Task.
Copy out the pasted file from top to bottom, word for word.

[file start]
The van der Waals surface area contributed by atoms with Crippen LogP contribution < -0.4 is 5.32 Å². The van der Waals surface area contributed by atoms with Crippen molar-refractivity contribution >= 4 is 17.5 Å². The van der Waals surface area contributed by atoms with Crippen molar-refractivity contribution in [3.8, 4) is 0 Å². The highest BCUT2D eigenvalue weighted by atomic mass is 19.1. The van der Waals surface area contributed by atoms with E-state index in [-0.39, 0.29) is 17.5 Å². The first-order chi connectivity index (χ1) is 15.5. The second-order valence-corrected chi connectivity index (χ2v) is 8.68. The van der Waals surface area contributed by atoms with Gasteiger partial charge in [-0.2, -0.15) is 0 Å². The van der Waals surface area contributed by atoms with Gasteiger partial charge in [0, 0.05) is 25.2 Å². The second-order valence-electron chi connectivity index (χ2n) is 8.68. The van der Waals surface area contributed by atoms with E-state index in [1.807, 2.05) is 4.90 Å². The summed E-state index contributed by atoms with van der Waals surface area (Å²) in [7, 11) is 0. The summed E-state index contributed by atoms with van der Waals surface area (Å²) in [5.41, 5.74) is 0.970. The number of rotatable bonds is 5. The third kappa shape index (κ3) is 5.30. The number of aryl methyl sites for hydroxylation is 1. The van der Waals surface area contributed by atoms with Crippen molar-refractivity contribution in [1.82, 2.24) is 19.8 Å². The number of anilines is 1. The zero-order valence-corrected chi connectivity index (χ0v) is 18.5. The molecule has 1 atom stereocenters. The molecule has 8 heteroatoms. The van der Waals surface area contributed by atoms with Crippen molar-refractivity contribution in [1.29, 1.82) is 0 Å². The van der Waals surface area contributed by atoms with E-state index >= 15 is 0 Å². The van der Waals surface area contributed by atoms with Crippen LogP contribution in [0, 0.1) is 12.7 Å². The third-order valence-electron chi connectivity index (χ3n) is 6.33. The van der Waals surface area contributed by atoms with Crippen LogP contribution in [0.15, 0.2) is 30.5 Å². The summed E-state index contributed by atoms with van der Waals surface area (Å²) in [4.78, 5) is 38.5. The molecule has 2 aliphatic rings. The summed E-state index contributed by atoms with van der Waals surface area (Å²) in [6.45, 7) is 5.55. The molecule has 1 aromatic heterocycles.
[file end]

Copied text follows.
The van der Waals surface area contributed by atoms with Crippen LogP contribution < -0.4 is 5.32 Å². The van der Waals surface area contributed by atoms with Crippen molar-refractivity contribution >= 4 is 17.5 Å². The van der Waals surface area contributed by atoms with Crippen molar-refractivity contribution in [3.8, 4) is 0 Å². The highest BCUT2D eigenvalue weighted by atomic mass is 19.1. The van der Waals surface area contributed by atoms with E-state index in [-0.39, 0.29) is 17.5 Å². The first-order chi connectivity index (χ1) is 15.5. The second-order valence-corrected chi connectivity index (χ2v) is 8.68. The van der Waals surface area contributed by atoms with Gasteiger partial charge in [-0.2, -0.15) is 0 Å². The van der Waals surface area contributed by atoms with Gasteiger partial charge in [0, 0.05) is 25.2 Å². The second-order valence-electron chi connectivity index (χ2n) is 8.68. The van der Waals surface area contributed by atoms with E-state index in [1.807, 2.05) is 4.90 Å². The summed E-state index contributed by atoms with van der Waals surface area (Å²) in [7, 11) is 0. The summed E-state index contributed by atoms with van der Waals surface area (Å²) in [5.41, 5.74) is 0.970. The number of rotatable bonds is 5. The third kappa shape index (κ3) is 5.30. The number of aryl methyl sites for hydroxylation is 1. The van der Waals surface area contributed by atoms with Crippen molar-refractivity contribution in [1.82, 2.24) is 19.8 Å². The number of anilines is 1. The zero-order valence-corrected chi connectivity index (χ0v) is 18.5. The molecule has 1 atom stereocenters. The molecule has 8 heteroatoms. The van der Waals surface area contributed by atoms with Crippen molar-refractivity contribution in [1.29, 1.82) is 0 Å². The van der Waals surface area contributed by atoms with E-state index >= 15 is 0 Å². The van der Waals surface area contributed by atoms with Crippen LogP contribution in [0, 0.1) is 12.7 Å². The third-order valence-electron chi connectivity index (χ3n) is 6.33. The van der Waals surface area contributed by atoms with Crippen LogP contribution in [0.15, 0.2) is 30.5 Å². The summed E-state index contributed by atoms with van der Waals surface area (Å²) in [4.78, 5) is 38.5. The molecule has 2 aliphatic rings. The summed E-state index contributed by atoms with van der Waals surface area (Å²) in [6.45, 7) is 5.55. The molecule has 1 aromatic heterocycles.